Saturday, May 18, 2024
 
 

Interview with Vannia Gava, Italy’s Undersecretary of State at the Ministry of Ecological Transition

Vannia Gava, Italy's Undersecretary of State at the Ministry of Ecological Transition.

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Vannia Gava, Italy’s Undersecretary of State at the Ministry of Ecological Transition, spoke with New Europe in an exclusive interview in Rome about the energy crisis in Europe, the Italian strategy for an energy mix, the role of renewable energies at the national level and the new approach that the Draghi government has regarding energy sector at the EU level.

New Europe (NE): Madame Undersecretary, Italy is developing an energy strategy that includes both nuclear energy and gas. What is your vision of the future for these two important fronts?

Vannia Gava (VG): We have to change the energy mix and think that every energy source is important. When I was previously speaking about an ecologic transition that can not be done in a minute, I stressed that it is a long process and as part of a so-called energy of transition, we also need 4th generation nuclear energy and gas. This fact was also recognized by the EU. As proof, this course of action will be included in the document on a taxonomy that will be released later this year. We won’t forget the importance of renewable energies.

On January 18, we launched the technical PNRR PNIEC Commission in our ministry. It was created with the task of carrying out environmental assessment procedures for a series of projects under the state’s jurisdiction. At the center of the activity is the energy question, including all of the renewable plants in the National Recovery and Resilience Plan and in the 2030 Energy-Climate Plan.

The Commission will be chaired by the Ministry for Eco-transition and will be composed of 40 experts that have been identified within the permanent staff of state and regional administrations, university institutions, the National Research Council, the National Network System for Environmental Protection, the National Agency for New Technologies, Energy and Sustainable Economic Development and the Higher Institute of Health.

This initiative was strongly supported by our ministry and was inserted into the simplifications decree because all of the authorizations and bureaucratic bodies that were a part of the process to approve projects were very slow. As a result, we decided to invest in building up this body. We have to examine more than 200 photovoltaic projects, plus around 40 wind energy parks. The approval process will now become faster with the simplified rules for applicants. As you can see, we have in our plan a global mix of energy. For this reason, we cannot focus only on one specific element.

NE: You stressed that every energy resource is important. At the Italian level, do we need to phase out soya and palm oil?

VG: In our recent transposition of the Red II directive, the phasing out of the soya oil was taken out from the text. We still have palm oil in the document, but it is clear that, at the moment, palm oil is useful. There will be a phasing out over time, but that is not going to be the same as what Brussels wants European because we do not want to damage Italy’s industrial system.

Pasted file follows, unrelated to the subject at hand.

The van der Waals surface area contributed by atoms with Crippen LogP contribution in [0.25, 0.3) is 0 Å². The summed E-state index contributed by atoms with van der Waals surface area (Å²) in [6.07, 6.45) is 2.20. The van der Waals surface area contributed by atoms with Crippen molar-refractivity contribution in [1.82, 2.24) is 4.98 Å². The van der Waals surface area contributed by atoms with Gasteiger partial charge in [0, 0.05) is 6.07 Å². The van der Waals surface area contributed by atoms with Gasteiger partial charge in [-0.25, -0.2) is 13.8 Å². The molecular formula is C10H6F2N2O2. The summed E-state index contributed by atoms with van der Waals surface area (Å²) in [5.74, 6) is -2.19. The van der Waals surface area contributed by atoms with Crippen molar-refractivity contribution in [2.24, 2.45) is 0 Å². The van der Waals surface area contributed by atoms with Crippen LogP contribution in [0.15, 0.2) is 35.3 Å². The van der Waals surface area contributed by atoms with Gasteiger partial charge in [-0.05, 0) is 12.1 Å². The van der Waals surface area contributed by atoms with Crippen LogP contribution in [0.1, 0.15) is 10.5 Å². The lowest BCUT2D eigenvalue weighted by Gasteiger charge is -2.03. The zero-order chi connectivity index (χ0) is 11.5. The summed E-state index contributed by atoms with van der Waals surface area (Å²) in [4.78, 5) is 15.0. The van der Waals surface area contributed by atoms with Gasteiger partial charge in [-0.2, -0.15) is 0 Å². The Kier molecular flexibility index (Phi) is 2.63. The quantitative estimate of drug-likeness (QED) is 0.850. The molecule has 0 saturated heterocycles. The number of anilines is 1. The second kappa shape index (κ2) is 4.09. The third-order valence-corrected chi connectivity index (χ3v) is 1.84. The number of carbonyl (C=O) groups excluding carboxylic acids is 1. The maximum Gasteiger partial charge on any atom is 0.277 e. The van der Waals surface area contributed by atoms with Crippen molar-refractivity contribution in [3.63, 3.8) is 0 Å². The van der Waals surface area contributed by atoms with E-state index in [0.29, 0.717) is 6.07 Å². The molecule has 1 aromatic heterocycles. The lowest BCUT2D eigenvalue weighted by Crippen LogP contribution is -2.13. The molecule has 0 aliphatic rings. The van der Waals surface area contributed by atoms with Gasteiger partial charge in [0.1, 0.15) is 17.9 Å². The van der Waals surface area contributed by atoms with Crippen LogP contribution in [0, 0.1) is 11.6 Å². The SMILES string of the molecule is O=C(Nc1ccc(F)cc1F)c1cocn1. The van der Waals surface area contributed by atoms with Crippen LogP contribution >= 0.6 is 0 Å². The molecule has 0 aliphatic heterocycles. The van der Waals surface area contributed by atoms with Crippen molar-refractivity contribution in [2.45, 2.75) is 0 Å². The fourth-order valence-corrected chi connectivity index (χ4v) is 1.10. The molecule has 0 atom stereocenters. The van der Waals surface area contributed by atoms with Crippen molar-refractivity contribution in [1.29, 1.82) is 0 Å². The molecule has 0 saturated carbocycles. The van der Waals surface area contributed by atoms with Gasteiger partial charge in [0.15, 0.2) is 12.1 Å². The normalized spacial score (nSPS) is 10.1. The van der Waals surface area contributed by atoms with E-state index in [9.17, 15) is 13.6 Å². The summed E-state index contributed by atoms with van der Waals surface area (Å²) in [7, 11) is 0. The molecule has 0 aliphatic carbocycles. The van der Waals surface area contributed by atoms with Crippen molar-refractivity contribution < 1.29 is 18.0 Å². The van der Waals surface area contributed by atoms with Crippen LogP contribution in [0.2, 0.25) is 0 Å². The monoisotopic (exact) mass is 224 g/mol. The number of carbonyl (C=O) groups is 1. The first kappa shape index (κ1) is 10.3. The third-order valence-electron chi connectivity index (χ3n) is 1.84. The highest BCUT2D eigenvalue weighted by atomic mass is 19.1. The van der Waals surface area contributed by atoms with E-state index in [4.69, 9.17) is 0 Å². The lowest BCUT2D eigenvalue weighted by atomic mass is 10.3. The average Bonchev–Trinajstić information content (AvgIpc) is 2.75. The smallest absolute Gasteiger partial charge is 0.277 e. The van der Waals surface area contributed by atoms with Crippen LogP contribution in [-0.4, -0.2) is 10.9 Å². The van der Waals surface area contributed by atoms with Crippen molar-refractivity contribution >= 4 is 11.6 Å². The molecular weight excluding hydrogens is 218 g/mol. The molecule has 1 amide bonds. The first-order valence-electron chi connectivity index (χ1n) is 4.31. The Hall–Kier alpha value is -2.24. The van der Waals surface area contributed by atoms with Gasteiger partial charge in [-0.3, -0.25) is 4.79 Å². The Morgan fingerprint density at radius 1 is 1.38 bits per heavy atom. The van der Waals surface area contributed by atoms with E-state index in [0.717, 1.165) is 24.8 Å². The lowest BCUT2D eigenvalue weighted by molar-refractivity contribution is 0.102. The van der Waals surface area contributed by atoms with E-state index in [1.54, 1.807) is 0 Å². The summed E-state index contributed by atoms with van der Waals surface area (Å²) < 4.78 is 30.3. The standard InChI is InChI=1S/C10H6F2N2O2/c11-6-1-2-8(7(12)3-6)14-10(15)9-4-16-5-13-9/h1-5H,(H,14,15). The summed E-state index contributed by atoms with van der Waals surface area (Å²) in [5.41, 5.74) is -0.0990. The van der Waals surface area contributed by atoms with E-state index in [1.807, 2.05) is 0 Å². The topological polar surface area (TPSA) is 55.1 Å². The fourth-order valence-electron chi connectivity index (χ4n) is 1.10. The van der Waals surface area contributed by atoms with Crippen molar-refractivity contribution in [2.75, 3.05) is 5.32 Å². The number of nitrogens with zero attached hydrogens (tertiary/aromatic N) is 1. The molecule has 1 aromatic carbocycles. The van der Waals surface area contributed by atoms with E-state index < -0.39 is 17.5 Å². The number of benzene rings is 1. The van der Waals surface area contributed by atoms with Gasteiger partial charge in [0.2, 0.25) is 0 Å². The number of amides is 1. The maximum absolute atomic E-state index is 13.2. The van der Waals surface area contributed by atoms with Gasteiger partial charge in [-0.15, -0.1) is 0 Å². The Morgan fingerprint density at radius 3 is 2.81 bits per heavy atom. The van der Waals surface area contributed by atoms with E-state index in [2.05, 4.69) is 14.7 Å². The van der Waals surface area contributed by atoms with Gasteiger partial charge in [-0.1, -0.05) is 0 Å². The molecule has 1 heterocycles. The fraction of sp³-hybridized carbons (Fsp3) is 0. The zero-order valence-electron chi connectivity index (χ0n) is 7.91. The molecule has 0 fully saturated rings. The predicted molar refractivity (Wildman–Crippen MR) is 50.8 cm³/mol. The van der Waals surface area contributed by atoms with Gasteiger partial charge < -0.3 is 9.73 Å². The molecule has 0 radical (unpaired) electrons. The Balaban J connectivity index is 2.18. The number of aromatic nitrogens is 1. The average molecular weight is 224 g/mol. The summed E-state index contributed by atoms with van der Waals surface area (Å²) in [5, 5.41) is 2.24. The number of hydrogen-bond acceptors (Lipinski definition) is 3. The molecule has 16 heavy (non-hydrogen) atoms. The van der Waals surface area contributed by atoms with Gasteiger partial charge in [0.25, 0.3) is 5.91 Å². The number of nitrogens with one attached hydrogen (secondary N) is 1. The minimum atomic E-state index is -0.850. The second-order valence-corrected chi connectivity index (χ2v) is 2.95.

NE: As you said, gas can still be an important element of the Italian energy mix. Do you plan to increase production?

VG: In Italy, we can double the gas production. At the moment we are producing 4.5 million cubic meters, even if we need at the moment 70 million cubic meter, it is clear that every new initiative helps because it is a cheaper gas that I would call “zero kilometer“ energy. A good idea would be to give out the surplus gas that we produce to energy-consuming enterprises by selling it at convenient prices if they would sign, for example, 10-year contracts.

NE: At the EU level, what are the views about nuclear power and gas? France and Germany seem to have different positions in this regard?

VG: With regards to France, we share their views on a path to 4th generation nuclear energy. They wanted to put it in taxonomy, and we agree about that. We don’t want to close our access to innovation, but more importantly, to research and investment in new projects. It is clear that at the European level, there is still a lack of dedicated incentives in the EU’s text for Italian enterprises that have already invested a lot in the sustainability phase and those who invested in gas. The text will have to be improved, but the discussion is open at the EU level and we are sharing our opinions in a more constructive atmosphere. About Germany, the Greens are now major players in the government. That said, the slogans and positions of the campaign trail are different from governing. This is the time when they have to put in place a strategy to protect the environment, but also to help local enterprises and the production cycle of the economy. Germany had, from the beginning, taken a negative view (of nuclear power), but it appears to have changed its mind.

NE: Are you satisfied with Italy’s relations with the European Union and the other members of the bloc?

VG: I’m very happy about our approach towards Europe. It has to fundamentally change. If we look at the previous governments, the executive went to Brussels banging their fists on the table but also to say that we have to work on the environment as a team. We have some challenging objectives and without a doubt, we need to be consistent on that, but the timing has to be right. The approach has to be different and must safeguard Italian interests.

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Managing Editor of European Union & Italian Political Affairs

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